"He’s been playing well," coach Rick Adelman said. "I think he’s been more active. He’s shot the ball pretty well. We need to get him going with Pek out."

How long Pekovic won’t be available remains in question. Adelman says he’s not aware of any timetable for the big man’s return, though the walking boot he had on his right foot was removed Monday.

Brewer is expected back for Friday’s game at New Orleans. Love will have had a day off to rest his aching body by then, too.

But until the swelling around Pekovic’s right Achilles tendon goes down, his absence will continue to have a trickle-down effect. While it’s proven a positive for Cunningham, rookie center Gorgui Dieng has yet to reap such benefits.

Still adjusting to the NBA game, Dieng is the only healthy five-man on the roster behind replacement starter Ronny Turiaf. But Adelman has preferred to go with a smaller lineup whenever possible.

That’s fine, Dieng said.

"I can’t anticipate anything," said the 6-foot-11 Senegal native, who a national championship with Louisville last year. "If I get in tonight, I will play. If not, there’s nothing I need to worry about. I’m just looking at the big picture right now. I’m working on my game and staying ready. I’m very patient."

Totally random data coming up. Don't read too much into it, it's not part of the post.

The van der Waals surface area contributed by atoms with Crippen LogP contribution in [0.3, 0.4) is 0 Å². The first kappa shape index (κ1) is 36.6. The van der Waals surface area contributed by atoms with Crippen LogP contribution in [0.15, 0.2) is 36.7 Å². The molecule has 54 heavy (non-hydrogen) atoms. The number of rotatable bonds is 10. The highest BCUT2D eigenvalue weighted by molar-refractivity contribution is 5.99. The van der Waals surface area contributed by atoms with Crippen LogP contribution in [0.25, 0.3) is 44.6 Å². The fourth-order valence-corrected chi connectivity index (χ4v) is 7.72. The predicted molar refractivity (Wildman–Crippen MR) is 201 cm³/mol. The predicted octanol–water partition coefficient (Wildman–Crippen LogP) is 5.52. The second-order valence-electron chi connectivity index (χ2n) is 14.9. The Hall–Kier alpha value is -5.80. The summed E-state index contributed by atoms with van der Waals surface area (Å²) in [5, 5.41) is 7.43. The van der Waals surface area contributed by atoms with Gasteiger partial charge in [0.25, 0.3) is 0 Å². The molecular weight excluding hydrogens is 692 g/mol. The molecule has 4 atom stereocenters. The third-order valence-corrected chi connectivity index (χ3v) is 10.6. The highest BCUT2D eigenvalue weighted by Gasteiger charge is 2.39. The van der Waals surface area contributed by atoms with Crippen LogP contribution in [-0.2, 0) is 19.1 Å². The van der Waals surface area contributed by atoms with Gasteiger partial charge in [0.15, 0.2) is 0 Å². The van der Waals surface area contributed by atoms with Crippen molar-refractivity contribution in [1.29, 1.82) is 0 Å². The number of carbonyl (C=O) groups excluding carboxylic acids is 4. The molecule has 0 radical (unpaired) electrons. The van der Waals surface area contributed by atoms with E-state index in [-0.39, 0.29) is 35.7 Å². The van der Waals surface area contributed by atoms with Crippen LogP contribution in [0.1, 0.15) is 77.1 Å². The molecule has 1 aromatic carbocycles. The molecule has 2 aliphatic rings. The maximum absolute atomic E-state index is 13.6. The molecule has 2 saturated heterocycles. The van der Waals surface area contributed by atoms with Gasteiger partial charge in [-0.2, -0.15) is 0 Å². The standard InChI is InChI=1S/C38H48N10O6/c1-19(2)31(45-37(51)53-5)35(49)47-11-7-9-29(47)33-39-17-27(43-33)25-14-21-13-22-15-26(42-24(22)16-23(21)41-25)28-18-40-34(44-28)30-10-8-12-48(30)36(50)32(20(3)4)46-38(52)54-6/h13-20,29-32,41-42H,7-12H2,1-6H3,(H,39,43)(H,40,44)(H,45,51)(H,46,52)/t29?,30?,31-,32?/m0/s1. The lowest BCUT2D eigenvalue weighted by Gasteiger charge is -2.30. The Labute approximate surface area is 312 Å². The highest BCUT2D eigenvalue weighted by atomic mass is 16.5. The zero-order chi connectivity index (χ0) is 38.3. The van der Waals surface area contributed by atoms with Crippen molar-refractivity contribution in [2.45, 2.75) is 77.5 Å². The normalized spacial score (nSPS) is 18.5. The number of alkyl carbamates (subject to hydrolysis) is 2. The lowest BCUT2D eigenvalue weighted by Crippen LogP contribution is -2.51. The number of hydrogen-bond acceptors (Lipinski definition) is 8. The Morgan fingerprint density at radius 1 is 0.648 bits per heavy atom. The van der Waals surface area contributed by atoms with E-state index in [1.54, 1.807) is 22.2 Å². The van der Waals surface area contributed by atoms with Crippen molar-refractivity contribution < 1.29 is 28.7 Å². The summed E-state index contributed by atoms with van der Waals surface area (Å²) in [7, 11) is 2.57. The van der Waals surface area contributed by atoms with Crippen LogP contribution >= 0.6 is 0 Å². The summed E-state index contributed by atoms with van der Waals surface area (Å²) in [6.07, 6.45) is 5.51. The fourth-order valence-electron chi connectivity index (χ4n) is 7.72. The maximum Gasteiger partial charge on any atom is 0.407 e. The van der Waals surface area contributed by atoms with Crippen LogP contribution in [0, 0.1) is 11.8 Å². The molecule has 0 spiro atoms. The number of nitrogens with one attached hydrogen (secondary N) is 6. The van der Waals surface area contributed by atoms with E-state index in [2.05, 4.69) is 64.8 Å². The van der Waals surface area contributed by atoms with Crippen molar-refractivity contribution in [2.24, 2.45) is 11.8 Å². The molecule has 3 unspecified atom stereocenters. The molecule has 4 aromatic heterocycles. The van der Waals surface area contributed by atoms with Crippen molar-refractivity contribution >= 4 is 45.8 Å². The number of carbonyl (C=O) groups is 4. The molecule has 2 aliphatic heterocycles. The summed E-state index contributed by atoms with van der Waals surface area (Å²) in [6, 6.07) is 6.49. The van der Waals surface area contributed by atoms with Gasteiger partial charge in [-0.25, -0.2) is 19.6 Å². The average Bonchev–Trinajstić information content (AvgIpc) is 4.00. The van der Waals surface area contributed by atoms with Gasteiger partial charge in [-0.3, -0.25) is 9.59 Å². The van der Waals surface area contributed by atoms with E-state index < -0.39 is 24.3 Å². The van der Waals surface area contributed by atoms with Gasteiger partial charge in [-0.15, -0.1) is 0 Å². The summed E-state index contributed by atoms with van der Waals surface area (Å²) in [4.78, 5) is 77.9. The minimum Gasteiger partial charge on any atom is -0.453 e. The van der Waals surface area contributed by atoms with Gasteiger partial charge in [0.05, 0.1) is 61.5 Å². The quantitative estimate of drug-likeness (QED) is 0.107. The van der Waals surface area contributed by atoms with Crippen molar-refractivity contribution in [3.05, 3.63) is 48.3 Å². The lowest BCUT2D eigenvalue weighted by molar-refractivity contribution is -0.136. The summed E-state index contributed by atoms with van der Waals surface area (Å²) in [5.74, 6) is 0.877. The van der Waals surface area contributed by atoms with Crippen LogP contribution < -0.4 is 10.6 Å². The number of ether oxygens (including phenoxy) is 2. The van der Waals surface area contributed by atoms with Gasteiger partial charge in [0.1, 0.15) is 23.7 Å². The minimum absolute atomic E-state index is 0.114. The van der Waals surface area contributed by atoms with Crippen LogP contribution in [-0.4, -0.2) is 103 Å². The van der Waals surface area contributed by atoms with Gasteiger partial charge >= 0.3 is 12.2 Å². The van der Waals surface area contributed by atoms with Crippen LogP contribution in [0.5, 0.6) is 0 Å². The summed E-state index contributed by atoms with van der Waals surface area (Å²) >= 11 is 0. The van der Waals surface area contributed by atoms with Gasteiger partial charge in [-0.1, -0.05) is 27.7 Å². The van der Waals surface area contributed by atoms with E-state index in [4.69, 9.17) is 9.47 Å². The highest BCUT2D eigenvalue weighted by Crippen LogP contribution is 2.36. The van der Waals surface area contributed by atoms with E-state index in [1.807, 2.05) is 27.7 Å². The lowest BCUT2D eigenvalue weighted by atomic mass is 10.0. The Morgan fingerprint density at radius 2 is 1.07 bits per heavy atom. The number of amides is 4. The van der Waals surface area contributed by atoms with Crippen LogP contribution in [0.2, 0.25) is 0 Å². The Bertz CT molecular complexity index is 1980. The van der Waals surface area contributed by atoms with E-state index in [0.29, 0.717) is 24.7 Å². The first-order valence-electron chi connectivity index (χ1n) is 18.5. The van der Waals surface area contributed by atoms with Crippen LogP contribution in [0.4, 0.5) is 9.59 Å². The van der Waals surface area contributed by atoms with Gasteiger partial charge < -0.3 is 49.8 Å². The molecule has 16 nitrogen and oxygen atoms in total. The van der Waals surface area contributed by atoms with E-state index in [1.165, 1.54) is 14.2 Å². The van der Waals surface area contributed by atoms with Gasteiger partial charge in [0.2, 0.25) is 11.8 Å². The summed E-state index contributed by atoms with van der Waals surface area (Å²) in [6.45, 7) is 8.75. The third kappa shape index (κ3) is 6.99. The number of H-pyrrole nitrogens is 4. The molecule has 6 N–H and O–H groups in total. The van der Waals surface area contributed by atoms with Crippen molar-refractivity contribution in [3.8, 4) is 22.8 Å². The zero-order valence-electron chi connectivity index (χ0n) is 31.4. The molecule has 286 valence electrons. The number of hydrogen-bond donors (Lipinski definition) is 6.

When Dieng has seen the floor — 8.75 minutes per game since Pek’s injury — he’s continued to struggle. He has just four points and 15 rebounds during Pekovic’s pain-enforced hiatus.

Tuesday against the Lakers, Dieng took an elbow to the jaw and missed the rest of the game. Wednesday, he was charged with goaltending on a long 3-pointer that gave the Thunder a 3-point lead and all kinds of momentum entering the final period.

Dieng has displayed the rim-defending ability Minnesota liked when it made him the 2013 NBA Draft’s No. 21 overall pick. But he’s not nearly as effective in the paint on the other end of the floor, converting just 41.18 percent of shots inside the lane and within eight feet of the basket.

Foul trouble has been an issue, too. In less than eight minutes Wednesday, Dieng picked up three infractions.

"He competes," Adelman said. "That’s one thing about him. Sometimes, he’s out of position, especially offensively. He’s not ready to catch the ball, and he’s not ready to finish. It’s just gonna take time."

Turiaf, meanwhile, has mostly fulfilled expectations — protect the basket, clear out the lane, talk on defense. In 25.4 minutes per game, about 11 more than his previous season average, he’s scoring 3.5 points and yanking down 4.9 boards an outing.

Turiaf is expected to make his sixth start in a row Friday.

There’s no single method for making up for Pekovic’s 18 points and league-leading paint and second-chance prowess, his coach and teammates have said.

So it’s incumbent upon Cunningham, Dieng, Turiaf and the rest of the Timberwolves’ healthy contingent to plug the gap via committee.

"Right now is just a time for everyone to pick up the slack," Cunningham said. "Everyone just has to step up and continue to do a little bit more and help the team be successful."